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Remington 700 Upgrade: Why We Chose Grayboe

Remington 700 Upgrade: Why We Chose Grayboe

The next upgrade we’re making to our Remington 700 is the stock. Grayboe introduced the Ridgeback a while ago, at the time bringing the first M-Lok-equipped composite stock to the market. It offers on-the-fly cheekpiece adjustments, spacers to change length-of-pull, three sides of M-Lok rail and numerous color options.

One of the simplest components is a small bubble level built into the stock just behind the receiver. It ensures the rifle will always be level, removing cant from the list of factors that can throw off your long-range shot. While this is a simple addition, it’s nothing short of genius, and makes a world of difference when fractions of an inch count.

As for the actual removal of the old stock, here’s the beauty of the 700 – it’s literally two screws, on either side of the trigger guard. Remove these screws and the receiver and barrel should lift right out of the old stock to be placed into the Grayboe. Check to make sure the holes in the stock lines up with the receiver, and re-install the screws. If you’re pretty sure you’re going to keep this configuration, it’s not a terrible idea to add some Loctite here.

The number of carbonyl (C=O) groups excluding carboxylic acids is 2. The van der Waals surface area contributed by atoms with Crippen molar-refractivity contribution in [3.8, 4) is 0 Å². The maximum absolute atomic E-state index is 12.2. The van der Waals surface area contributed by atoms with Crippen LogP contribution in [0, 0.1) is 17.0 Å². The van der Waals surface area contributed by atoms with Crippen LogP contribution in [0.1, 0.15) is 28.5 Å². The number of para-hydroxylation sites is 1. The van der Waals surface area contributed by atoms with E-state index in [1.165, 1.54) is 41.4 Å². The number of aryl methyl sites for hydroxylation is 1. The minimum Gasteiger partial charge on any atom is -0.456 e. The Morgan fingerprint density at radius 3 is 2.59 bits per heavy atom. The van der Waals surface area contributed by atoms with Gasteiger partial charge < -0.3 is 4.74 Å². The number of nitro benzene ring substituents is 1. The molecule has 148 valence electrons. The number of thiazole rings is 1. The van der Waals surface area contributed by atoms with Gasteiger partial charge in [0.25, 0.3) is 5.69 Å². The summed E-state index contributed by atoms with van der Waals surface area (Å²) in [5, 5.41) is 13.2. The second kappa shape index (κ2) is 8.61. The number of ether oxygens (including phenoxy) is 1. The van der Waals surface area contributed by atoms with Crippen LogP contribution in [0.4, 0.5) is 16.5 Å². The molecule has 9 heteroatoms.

A couple important notes: Before beginning any work on a firearm, whether it’s a simple cleaning, mounting a scope, adding an accessory or performing an upgrade, make sure the firearm is unloaded. Check the magazine, cycle the action and check the chamber to make sure the firearm is unloaded. Also remember to keep the firearm pointed in a safe direction at all times. Then, double-check to make sure it’s unloaded.

Also, if, for any reason, you’re not comfortable making alterations to your firearm, don’t hesitate to bring it to an expert. Whether you don’t have the right tools, like, say, a sight pusher; a proper workspace or even just that you don’t feel comfortable, enlisting the aid of a qualified gunsmith is never a bad idea. Even if it’s something your buddies tell you is easy, listen to your instincts. If you’re apprehensive about working on something that goes bang, bring in the pros.

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